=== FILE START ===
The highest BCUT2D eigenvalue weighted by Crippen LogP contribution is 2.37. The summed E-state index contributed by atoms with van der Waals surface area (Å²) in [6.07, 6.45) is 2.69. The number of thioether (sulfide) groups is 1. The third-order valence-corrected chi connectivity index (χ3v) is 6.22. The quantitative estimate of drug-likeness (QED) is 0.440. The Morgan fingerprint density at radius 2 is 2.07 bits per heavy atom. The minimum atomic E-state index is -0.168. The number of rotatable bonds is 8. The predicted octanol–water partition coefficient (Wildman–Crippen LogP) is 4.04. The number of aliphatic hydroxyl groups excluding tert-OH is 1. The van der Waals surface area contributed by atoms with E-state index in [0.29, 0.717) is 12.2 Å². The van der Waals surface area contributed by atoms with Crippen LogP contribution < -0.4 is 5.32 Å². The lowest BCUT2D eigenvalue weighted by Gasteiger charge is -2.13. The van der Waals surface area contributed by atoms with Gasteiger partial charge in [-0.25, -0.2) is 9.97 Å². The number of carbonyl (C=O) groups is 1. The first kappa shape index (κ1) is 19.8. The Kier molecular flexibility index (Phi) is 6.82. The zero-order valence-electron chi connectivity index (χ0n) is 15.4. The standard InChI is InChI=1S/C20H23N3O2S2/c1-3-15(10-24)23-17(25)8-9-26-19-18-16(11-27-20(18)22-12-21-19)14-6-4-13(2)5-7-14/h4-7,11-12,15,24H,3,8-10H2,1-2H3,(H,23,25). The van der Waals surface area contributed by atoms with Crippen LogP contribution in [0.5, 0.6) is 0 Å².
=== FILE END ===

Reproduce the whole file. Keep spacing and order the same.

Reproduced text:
The highest BCUT2D eigenvalue weighted by Crippen LogP contribution is 2.37. The summed E-state index contributed by atoms with van der Waals surface area (Å²) in [6.07, 6.45) is 2.69. The number of thioether (sulfide) groups is 1. The third-order valence-corrected chi connectivity index (χ3v) is 6.22. The quantitative estimate of drug-likeness (QED) is 0.440. The Morgan fingerprint density at radius 2 is 2.07 bits per heavy atom. The minimum atomic E-state index is -0.168. The number of rotatable bonds is 8. The predicted octanol–water partition coefficient (Wildman–Crippen LogP) is 4.04. The number of aliphatic hydroxyl groups excluding tert-OH is 1. The van der Waals surface area contributed by atoms with E-state index in [0.29, 0.717) is 12.2 Å². The van der Waals surface area contributed by atoms with Crippen LogP contribution < -0.4 is 5.32 Å². The lowest BCUT2D eigenvalue weighted by Gasteiger charge is -2.13. The van der Waals surface area contributed by atoms with Gasteiger partial charge in [-0.25, -0.2) is 9.97 Å². The number of carbonyl (C=O) groups is 1. The first kappa shape index (κ1) is 19.8. The Kier molecular flexibility index (Phi) is 6.82. The zero-order valence-electron chi connectivity index (χ0n) is 15.4. The standard InChI is InChI=1S/C20H23N3O2S2/c1-3-15(10-24)23-17(25)8-9-26-19-18-16(11-27-20(18)22-12-21-19)14-6-4-13(2)5-7-14/h4-7,11-12,15,24H,3,8-10H2,1-2H3,(H,23,25). The van der Waals surface area contributed by atoms with Crippen LogP contribution in [0.5, 0.6) is 0 Å².